Khalifa International Stadium to be officially launched this Friday
Posted on 18th May 2017
Work has been completed on the first proposed venue for the 2022 World Cup in Qatar - the 40,000-seater Khalifa International Stadium - and will be officially launched this Friday for 2017 Emir Cup final five years ahead of the gala sports event.
Announcing this on Wednesday, the Supreme Committee for Delivery & Legacy (SC), the organisation responsible for delivering the infrastructure required to host the 2022 FIFA World Cup Qatar, said the first tournament-ready venue will open its doors to the public on May 19.
Expanded to seat more than 40,000 spectators, the stadium has undergone extensive renovation works ahead of the tournament in 2022, when it will host matches until the quarter-finals.
These include the installation of revolutionary cooling technology promised during Qatar’s successful bid, which will keep the pitch at an optimum 26°C and the stands at 24-28°C year-round while using 40 percent less energy than traditional cooling methods, said the statement from SC.Speaking at the stadium launch, Hassan Al Thawadi, the secretary general of the SC, said: "The completion of our first stadium more than five years before the Qatar World Cup 2022 is an important milestone that reflects our determination to deliver a tournament the entire Arab world is proud to be a part of."
"As we promised in our bid, our innovative stadiums offer an unrivalled experience to fans and players alike. I’m proud we can show these off to the world and welcome fans with the hospitality this World Cup will be remembered for," noted Al Thawadi.The first event the renovated stadium will host is the 2017 Emir Cup final, Qatar’s most prestigious domestic football tournament. This builds on a rich history of hosting important local, regional and international events since the stadium was originally built in 1976, including the Gulf Cup on two occasions, the FIFA U-20 Youth World Championships in 1995, the 2006 Doha Asian Games, the 2011 AFC Asian Cup final and international friendlies between top world teams.
The stadium will also host another Gulf Cup in December this year and the 2019 IAAF World Championships in Athletics before the FIFA World Cup kicks off on November 21, 2022.Other new features include the installation of a larger roof over the entire spectator area, with an intricate net of German and Italian-made steel tension cables weighing 4,000 tonnes holding 92 panels in place, while the stadium will also be the first FIFA World Cup venue and the first stadium in the region to be lit by LED lighting, which is both more sustainable and more versatile than traditional lighting.Even the pitch at Khalifa International Stadium has a rich story to tell: designed to be perfectly suited to Qatar’s climate, it was developed at the SC’s nearby Turf Nursery - the only one of its kind in Asia - and was laid in a new world record time of 13 ½ hours.Hilal Al Kuwari, the chairman of the Technical Delivery Office at the SC, said: "It will be a proud moment for my team when the first ball is kicked here on Friday and I know all of Qatar appreciates the efforts of those who have helped deliver such an impressive venue."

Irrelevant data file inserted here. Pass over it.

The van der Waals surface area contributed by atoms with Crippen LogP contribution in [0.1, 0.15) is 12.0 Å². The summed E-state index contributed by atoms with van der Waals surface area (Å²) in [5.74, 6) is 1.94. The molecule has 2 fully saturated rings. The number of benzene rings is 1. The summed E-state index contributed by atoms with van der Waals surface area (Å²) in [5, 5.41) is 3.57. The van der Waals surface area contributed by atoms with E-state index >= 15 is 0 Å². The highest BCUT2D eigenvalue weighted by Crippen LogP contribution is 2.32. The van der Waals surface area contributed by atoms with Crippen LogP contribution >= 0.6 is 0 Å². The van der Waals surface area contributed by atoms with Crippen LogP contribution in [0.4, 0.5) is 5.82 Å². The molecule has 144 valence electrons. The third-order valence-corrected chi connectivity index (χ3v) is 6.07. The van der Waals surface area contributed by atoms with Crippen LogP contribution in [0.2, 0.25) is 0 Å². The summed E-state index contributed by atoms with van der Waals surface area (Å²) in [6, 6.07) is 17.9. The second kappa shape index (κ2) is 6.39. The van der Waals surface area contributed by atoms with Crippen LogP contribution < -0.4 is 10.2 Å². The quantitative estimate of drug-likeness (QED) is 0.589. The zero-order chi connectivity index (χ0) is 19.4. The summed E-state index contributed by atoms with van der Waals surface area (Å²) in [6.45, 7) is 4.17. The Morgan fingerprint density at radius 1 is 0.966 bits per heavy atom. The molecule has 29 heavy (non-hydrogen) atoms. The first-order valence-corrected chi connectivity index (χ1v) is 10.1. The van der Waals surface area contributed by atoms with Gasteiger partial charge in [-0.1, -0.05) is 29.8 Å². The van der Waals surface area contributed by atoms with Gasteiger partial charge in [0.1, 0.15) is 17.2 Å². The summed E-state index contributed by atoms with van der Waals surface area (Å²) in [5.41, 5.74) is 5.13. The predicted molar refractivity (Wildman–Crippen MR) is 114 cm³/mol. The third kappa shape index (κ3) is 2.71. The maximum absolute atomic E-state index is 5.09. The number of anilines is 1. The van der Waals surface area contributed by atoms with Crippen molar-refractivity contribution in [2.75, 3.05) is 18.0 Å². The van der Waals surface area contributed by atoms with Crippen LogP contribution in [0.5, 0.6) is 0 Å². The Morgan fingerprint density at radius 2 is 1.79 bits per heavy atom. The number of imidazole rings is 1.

"Fans of all ages and nationalities have a lot to look forward to when they visit the stadium, including the cooling technology we promised during our bid, a pitch that was developed at our one-of-a-kind turf nursery, and, of course, an immense atmosphere Arab fans alone are capable of producing," observed Al Kuwari."We still have seven stadiums underway, all due to be completed well in advance of the tournament, but this is a great demonstration of our progress," he added.Located in the world-famous Aspire Zone, Khalifa International Stadium already offers a range of nearby leisure amenities. During the World Cup, however, fans will also be able to travel to and from the historic venue via a dedicated metro station on Qatar’s national metro project, QRail, according to Tradearabia news report.
Once completed, Qatar’s tournament infrastructure will keep journey times between all FIFA World Cup stadiums and accommodation locations below one hour, enabling fans to watch more than one live match per day for the first time in FIFA World Cup history.Back to all Construction News
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